16 August 2010

Why I Support The Ground Zero Mosque

I wish I didn't have to make a point to say that freedom of religion, more so than any other principle, represents the reason America came to be in the first place. But as the Ground Zero mosque (or Park51 now apparently) debate shows, there are those who don't think this fundamental right matters when it comes to certain religions building certain structures near certain places. Even worse, Republican congressional leaders and 2012 presidential contenders are turning the Park51 issue into an all-out attack on Islam. We know fear rallies the base, especially when you're in the minority, but this has gone too far. The calculated Republican response to the proposed mosque and Muslim cultural center a few blocks from where the World Trade Center once stood has been shameful and is contrary to America's founding principles.

It would be one thing if Rauf's Dharma Cordoba Initiative behind the proposed mosque/cultural center was in some way connected to Al Qaeda or any other known terrorist group. If that were the case, and if it ever is found to be in the future, I will be first in line calling for its demise. But until then, I (and the Constitution) support the project and the group behind it, the mission of which is to bridge the gap of cultural understanding between Muslims and westerners. Their location choice obviously stirs the pot, but it's no reason to prevent them from worshipping where they choose. Anyone who opposes this project on anything other than charges of insensitivity is either misinformed, anti-Islamic by nature or so desperate for political gain they are willing to slap the Constitution in the face.

9/11 was horrible. The wound is still fresh. It is insensitive of the Cordoba Initiative to make such a public and politicized, borderline stubborn, defense of where they build. NY's Gov. Paterson even reportedly offered them some prime real estate on the other side of the city, but they turned it down. Clearly, they don't have to continue building where they are proposing. However it is well within their constitutional rights to do so. I mean, it would be a nice gesture if they relocated a few dozen blocks away as a courtesy to this country and the almost 3000 who died that day. That would make quite a statement about their intentions to "bridge the gap." But, as Americans, we must be willing to accept and respect the decision of any legitimate religious organization when it comes to where they want to practice their religion in accordance with the law. There must be no exception, even for 9/11. As long as they obey the law, who are we to tell them where they can and cannot worship? It's not easy, but it's the stuff America is made of - being the bigger man even when it hurts like hell.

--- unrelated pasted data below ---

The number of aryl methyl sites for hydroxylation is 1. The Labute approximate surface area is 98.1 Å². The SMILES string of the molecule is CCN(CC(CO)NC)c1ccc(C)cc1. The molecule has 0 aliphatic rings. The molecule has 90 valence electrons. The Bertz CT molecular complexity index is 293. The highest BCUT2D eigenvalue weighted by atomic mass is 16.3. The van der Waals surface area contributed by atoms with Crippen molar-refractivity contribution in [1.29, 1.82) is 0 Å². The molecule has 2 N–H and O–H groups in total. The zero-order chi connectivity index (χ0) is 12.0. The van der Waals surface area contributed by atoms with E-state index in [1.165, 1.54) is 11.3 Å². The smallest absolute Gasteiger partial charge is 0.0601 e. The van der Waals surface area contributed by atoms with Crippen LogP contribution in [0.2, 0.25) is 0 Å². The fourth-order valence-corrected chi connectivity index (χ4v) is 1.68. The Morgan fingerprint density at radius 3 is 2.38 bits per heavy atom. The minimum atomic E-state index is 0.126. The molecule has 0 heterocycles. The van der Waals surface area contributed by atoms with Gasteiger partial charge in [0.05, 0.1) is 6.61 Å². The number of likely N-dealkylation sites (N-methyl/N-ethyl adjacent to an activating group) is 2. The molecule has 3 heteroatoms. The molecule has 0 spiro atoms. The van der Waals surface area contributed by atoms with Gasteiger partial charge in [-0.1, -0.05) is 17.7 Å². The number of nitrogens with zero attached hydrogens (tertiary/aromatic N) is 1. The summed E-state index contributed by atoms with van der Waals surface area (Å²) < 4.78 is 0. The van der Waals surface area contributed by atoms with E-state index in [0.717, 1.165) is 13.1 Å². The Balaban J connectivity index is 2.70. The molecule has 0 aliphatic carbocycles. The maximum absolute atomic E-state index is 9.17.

I applaud President Obama's defense of Park51. He's obviously swimming against the tide of public opinion...last time I checked, 70% of the country opposes the project. I guess I do too, on a reactionary gut level. But the issue requires more thought than just going with our initial emotional response. Obama is doing what he feels is right and constitutionally defended. Sure, he was speaking to a group of Muslims and got a little flowery with his language, but so did Thomas Jefferson when he entertained a Tunisian envoy for iftar in 1805 (as our current president so duly noted).

It wasn't an especially thoughtful or intelligent choice, but I support the Cordoba Initiative's right to build an institution dedicated to the practice of their faith and promoting cultural understanding, even if it's near an open wound. It's the definition of the American way. While I understand the public's emotional opposition, I don't agree with Republicans using 9/11 and the mosque issue as a way to whip up anti-Muslim, anti-Obama hysteria just before elections. It's predictably childish and deconstructive, not to mention far from patriotic.

All I know is many of the guys in opposition to this project, the same ones who love to spew Revolutionary era soundbites with vitriolic, Glenn Beck-esque fervor, would find themselves between a rock and a hard place if they could hear some of our founding fathers' thoughts on Park51.